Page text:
Zachary Herzog - 2014 Program Participant
Zach and his tour guide on their ride to the Great Wall of China.
What made you want to find an internship abroad?
After studying abroad my sophomore year I found that I really enjoyed travel and working in a multicultural environment. I wanted to add a second international experience to my undergrad degree, and as I researched programs, an international internship seemed like the next level.
What are some highlights from daily life as a business intern in China?
My intern placement was awesome. I worked four days a week from 9:00 a.m. to 6:00 p.m. with an hour break for lunch. My company was about half an hour from my apartment so I would walk to work each day — normally buying a pastry from one of the Thai bakeries en route. During the day I worked on some different research projects where I looked at what the company was doing and then built reports to give suggestions. Some days I was in the office all day just finding data or ideas online; other days I was sent out into the field in Shanghai to do research and report back on my findings. I learned so much from my time there. My supervisor was fantastic and taught me a ton about marketing, web design, and data analysis.
My specific placement was at a consulting firm that helped expats learn Mandarin Chinese. All of the jobs I did were in English, but in order to help me adjust to Shanghai, my co-workers tutored me in Chinese for about an hour each day. I was surprised at how fast I picked up the language. I am hardly fluent—I wouldn’t even say I am conversational—but I learned how to pronounce all of the different sounds in Mandarin, and had a few phrases to help make my traveling around China a lot easier.
Zach’s first time at the Bund (Shanghai’s most famous tourist destination.) The photo isn’t blurry, it was just that hazy.
During our hour lunch break, my coworkers took me out for lunch every day. I think they enjoyed watching me eat (or at least attempt to eat) various spicy and traditional Chinese dishes. We would have so much fun over these lunches talking about what they knew of America — such as the international Disney hit Frozen — as well as Chinese culture. They were always so happy to answer my questions about China and they truly went out of their way to help me experience traditional life in China while I was there.
In the evenings, my roommate — another American — and I would either go out for dinner at a family owned noodle house by our building, or stay in to cook in the wok that was provided in our kitchen. The days were long and eventful, but always loaded with great stories to share.
What was the most memorable experience you had while interning abroad outside of the office?
There are honestly so many, it’s impossible to choose just one. The internship itself was such a great eye opening experience for me and one that I wouldn’t trade for the world. Outside of the office, three memories do come to mind.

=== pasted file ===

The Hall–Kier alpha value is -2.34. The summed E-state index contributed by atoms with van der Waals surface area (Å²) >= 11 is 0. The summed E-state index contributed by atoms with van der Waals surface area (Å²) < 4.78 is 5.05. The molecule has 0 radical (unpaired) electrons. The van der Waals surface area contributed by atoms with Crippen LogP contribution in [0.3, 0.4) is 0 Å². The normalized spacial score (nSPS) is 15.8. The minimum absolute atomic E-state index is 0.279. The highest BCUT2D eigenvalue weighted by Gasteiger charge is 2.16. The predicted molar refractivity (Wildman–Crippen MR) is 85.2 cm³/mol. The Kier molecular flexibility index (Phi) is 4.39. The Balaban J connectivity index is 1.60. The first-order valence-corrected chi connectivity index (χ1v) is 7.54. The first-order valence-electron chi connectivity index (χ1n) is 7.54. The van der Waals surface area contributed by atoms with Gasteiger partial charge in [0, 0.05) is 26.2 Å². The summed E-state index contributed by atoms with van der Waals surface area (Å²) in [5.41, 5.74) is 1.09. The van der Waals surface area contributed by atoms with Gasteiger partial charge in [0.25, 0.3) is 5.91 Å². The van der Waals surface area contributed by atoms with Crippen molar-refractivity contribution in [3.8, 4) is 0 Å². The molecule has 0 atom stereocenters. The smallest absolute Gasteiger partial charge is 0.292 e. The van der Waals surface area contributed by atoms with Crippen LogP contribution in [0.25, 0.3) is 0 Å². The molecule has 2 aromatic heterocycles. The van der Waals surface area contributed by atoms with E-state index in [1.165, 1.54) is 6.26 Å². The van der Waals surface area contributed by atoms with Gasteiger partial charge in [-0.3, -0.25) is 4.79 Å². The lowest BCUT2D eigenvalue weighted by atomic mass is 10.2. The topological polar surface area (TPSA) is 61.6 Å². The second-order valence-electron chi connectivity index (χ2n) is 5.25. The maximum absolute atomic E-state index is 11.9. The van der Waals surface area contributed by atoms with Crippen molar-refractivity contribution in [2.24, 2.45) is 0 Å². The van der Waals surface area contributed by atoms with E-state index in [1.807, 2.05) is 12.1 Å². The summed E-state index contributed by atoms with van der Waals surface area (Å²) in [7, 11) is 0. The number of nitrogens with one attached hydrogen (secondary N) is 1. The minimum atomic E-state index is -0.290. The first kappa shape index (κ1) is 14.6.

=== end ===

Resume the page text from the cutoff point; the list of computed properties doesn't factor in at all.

I had some friends who went through different programs at their universities to also intern in China. We met up one weekend in the city that they were working in and their boss had us all over for dinner. She taught us to make dumplings while her mother cooked a variety of traditional Chinese dishes for us. It was some of the best food and conversation I had in China. This lady had worked in both China and the US so she was a great resource to talk about some of the similarities and differences between the countries. I think it was one of the first times I started to understand what makes China, China. Plus there is something very transcendent about cooking food from another culture with your own hands.
All of the summer interns with Next Step Connections on a day hike in Qian Dao Hu.
I also went hiking one weekend, which was just an entirely odd twist of events. Long story short, I wound up climbing a mountain in China on my own which is something I never thought I would do. My co-workers helped me put the trip together and sufficiently freaked me out about how hard it would be. They thought it would be near impossible for me to get to this mountain, find accommodations to sleep, climb it, and get back to Shanghai without speaking Mandarin. They were absolutely right, and I found myself in so many situations I had no idea how to handle. There were several confusing bus rides where I didn’t even know if I was on the right bus. I had a few awkward confrontations on the trail, and I’m still not sure what some of them were about. I also got caught in a freak thunderstorm that about blew me off one rock face. In the end though, I summited this mountain and it was an awesome experience that really challenged me and has given me a lot of confidence in myself.
The third memory would be a trip I took to see the Great Wall. I wanted to see the Wall, but I didn’t want to become a tourist to go see it. So I hired a teenage kid to take me to a faraway section of it. He brought along an ex-pat friend of his to translate and we rode out there — over three hours — in the sidecar of his motorcycle. Bobbing through Beijing traffic on a motorcycle was near death-defying, but cruising through the misty mountains was worth it. Plus, spending the day with a couple of locals around my age was a great way to hear about life in China, and a totally awesome cultural experience. Plus, the Great Wall of China should be on everyone’s bucket list, because it is just as awesome as you imagine it will be.
What was the most challenging part about living in Shanghai?
Honestly, the biggest thing I remember being frustrated by was the weather. There were weeks that it was ungodly hot. I’ve always considered myself a pretty fit person, but my shirt would be soaked to my body by the time I walked to work. I had to drink so much water to cool off when I arrived at the office. Each day my co-workers asked me if I was sick or running a fever. I am also told that I was there during a record breaking cold summer, so I can’t imagine what usual summer heat in Shanghai is like.